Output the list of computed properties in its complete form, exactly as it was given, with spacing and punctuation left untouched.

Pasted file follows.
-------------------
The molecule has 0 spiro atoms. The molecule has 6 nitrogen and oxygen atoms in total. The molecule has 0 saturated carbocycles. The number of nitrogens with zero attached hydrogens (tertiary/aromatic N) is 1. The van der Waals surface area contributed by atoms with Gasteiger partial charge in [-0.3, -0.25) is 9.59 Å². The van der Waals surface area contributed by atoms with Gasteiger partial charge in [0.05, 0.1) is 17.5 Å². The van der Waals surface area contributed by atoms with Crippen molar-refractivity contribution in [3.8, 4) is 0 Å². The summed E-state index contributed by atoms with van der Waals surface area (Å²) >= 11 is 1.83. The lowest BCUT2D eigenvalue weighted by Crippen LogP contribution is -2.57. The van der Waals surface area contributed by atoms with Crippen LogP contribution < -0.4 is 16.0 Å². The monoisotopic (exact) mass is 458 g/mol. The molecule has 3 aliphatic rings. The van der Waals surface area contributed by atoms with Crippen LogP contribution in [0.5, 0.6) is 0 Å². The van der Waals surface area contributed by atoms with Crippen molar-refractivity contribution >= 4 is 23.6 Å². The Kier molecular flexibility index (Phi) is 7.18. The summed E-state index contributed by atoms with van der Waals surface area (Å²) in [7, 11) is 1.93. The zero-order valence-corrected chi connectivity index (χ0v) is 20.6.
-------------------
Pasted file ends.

The molecule has 0 spiro atoms. The molecule has 6 nitrogen and oxygen atoms in total. The molecule has 0 saturated carbocycles. The number of nitrogens with zero attached hydrogens (tertiary/aromatic N) is 1. The van der Waals surface area contributed by atoms with Gasteiger partial charge in [-0.3, -0.25) is 9.59 Å². The van der Waals surface area contributed by atoms with Gasteiger partial charge in [0.05, 0.1) is 17.5 Å². The van der Waals surface area contributed by atoms with Crippen molar-refractivity contribution in [3.8, 4) is 0 Å². The summed E-state index contributed by atoms with van der Waals surface area (Å²) >= 11 is 1.83. The lowest BCUT2D eigenvalue weighted by Crippen LogP contribution is -2.57. The van der Waals surface area contributed by atoms with Crippen LogP contribution < -0.4 is 16.0 Å². The monoisotopic (exact) mass is 458 g/mol. The molecule has 3 aliphatic rings. The van der Waals surface area contributed by atoms with Crippen LogP contribution in [0.5, 0.6) is 0 Å². The van der Waals surface area contributed by atoms with Crippen molar-refractivity contribution >= 4 is 23.6 Å². The Kier molecular flexibility index (Phi) is 7.18. The summed E-state index contributed by atoms with van der Waals surface area (Å²) in [7, 11) is 1.93. The zero-order valence-corrected chi connectivity index (χ0v) is 20.6.